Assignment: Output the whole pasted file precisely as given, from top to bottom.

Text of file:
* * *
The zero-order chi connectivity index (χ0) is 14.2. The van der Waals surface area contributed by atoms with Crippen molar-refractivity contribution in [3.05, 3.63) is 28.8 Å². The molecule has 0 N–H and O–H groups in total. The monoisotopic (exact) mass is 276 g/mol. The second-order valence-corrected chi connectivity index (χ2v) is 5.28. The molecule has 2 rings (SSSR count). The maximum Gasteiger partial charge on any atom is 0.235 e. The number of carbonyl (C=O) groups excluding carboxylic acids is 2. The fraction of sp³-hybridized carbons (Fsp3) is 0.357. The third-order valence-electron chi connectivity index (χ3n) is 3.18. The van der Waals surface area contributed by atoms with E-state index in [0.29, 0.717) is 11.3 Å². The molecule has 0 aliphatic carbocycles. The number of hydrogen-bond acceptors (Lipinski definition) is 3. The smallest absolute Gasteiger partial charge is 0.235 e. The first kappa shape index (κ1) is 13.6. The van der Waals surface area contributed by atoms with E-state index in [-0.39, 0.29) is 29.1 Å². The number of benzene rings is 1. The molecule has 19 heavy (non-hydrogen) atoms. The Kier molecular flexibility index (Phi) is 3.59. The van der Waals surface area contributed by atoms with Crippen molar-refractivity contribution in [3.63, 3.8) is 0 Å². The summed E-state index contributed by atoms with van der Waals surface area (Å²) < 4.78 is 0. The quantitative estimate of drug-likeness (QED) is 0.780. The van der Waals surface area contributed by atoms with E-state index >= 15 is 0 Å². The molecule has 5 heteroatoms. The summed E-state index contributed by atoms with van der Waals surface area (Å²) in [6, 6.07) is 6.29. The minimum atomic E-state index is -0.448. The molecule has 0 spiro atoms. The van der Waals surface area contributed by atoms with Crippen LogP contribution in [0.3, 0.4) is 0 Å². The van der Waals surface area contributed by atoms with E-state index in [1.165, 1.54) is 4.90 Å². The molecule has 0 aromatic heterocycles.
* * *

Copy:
The zero-order chi connectivity index (χ0) is 14.2. The van der Waals surface area contributed by atoms with Crippen molar-refractivity contribution in [3.05, 3.63) is 28.8 Å². The molecule has 0 N–H and O–H groups in total. The monoisotopic (exact) mass is 276 g/mol. The second-order valence-corrected chi connectivity index (χ2v) is 5.28. The molecule has 2 rings (SSSR count). The maximum Gasteiger partial charge on any atom is 0.235 e. The number of carbonyl (C=O) groups excluding carboxylic acids is 2. The fraction of sp³-hybridized carbons (Fsp3) is 0.357. The third-order valence-electron chi connectivity index (χ3n) is 3.18. The van der Waals surface area contributed by atoms with E-state index in [0.29, 0.717) is 11.3 Å². The molecule has 0 aliphatic carbocycles. The number of hydrogen-bond acceptors (Lipinski definition) is 3. The smallest absolute Gasteiger partial charge is 0.235 e. The first kappa shape index (κ1) is 13.6. The van der Waals surface area contributed by atoms with E-state index in [-0.39, 0.29) is 29.1 Å². The number of benzene rings is 1. The molecule has 19 heavy (non-hydrogen) atoms. The Kier molecular flexibility index (Phi) is 3.59. The van der Waals surface area contributed by atoms with Crippen molar-refractivity contribution in [3.63, 3.8) is 0 Å². The summed E-state index contributed by atoms with van der Waals surface area (Å²) < 4.78 is 0. The quantitative estimate of drug-likeness (QED) is 0.780. The van der Waals surface area contributed by atoms with E-state index >= 15 is 0 Å². The molecule has 5 heteroatoms. The summed E-state index contributed by atoms with van der Waals surface area (Å²) in [6, 6.07) is 6.29. The minimum atomic E-state index is -0.448. The molecule has 0 spiro atoms. The van der Waals surface area contributed by atoms with Crippen LogP contribution in [0.3, 0.4) is 0 Å². The van der Waals surface area contributed by atoms with E-state index in [1.165, 1.54) is 4.90 Å². The molecule has 0 aromatic heterocycles.